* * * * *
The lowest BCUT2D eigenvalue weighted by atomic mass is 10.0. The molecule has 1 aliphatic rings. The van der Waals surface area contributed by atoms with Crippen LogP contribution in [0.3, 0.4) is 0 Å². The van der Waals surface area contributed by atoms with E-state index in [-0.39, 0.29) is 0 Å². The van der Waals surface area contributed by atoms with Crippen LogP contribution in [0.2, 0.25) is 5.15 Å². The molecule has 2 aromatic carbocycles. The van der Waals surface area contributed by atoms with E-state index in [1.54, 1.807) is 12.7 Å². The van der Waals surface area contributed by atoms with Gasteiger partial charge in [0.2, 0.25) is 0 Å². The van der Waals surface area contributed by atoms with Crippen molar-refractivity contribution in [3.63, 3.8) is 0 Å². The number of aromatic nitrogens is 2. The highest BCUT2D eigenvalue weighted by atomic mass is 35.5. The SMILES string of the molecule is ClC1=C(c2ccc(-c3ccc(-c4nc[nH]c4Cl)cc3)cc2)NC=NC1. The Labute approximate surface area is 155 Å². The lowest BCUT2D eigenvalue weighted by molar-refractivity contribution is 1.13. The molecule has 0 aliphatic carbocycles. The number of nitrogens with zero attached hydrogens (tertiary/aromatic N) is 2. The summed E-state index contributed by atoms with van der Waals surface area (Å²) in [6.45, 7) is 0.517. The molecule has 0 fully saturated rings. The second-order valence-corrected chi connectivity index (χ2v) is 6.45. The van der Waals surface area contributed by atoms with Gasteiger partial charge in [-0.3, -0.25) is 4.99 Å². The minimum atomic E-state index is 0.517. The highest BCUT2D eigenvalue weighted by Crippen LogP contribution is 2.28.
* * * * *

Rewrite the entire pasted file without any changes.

The lowest BCUT2D eigenvalue weighted by atomic mass is 10.0. The molecule has 1 aliphatic rings. The van der Waals surface area contributed by atoms with Crippen LogP contribution in [0.3, 0.4) is 0 Å². The van der Waals surface area contributed by atoms with E-state index in [-0.39, 0.29) is 0 Å². The van der Waals surface area contributed by atoms with Crippen LogP contribution in [0.2, 0.25) is 5.15 Å². The molecule has 2 aromatic carbocycles. The van der Waals surface area contributed by atoms with E-state index in [1.54, 1.807) is 12.7 Å². The van der Waals surface area contributed by atoms with Gasteiger partial charge in [0.2, 0.25) is 0 Å². The van der Waals surface area contributed by atoms with Crippen molar-refractivity contribution in [3.63, 3.8) is 0 Å². The number of aromatic nitrogens is 2. The highest BCUT2D eigenvalue weighted by atomic mass is 35.5. The SMILES string of the molecule is ClC1=C(c2ccc(-c3ccc(-c4nc[nH]c4Cl)cc3)cc2)NC=NC1. The Labute approximate surface area is 155 Å². The lowest BCUT2D eigenvalue weighted by molar-refractivity contribution is 1.13. The molecule has 0 aliphatic carbocycles. The number of nitrogens with zero attached hydrogens (tertiary/aromatic N) is 2. The summed E-state index contributed by atoms with van der Waals surface area (Å²) in [6.45, 7) is 0.517. The molecule has 0 fully saturated rings. The second-order valence-corrected chi connectivity index (χ2v) is 6.45. The van der Waals surface area contributed by atoms with Gasteiger partial charge in [-0.3, -0.25) is 4.99 Å². The minimum atomic E-state index is 0.517. The highest BCUT2D eigenvalue weighted by Crippen LogP contribution is 2.28.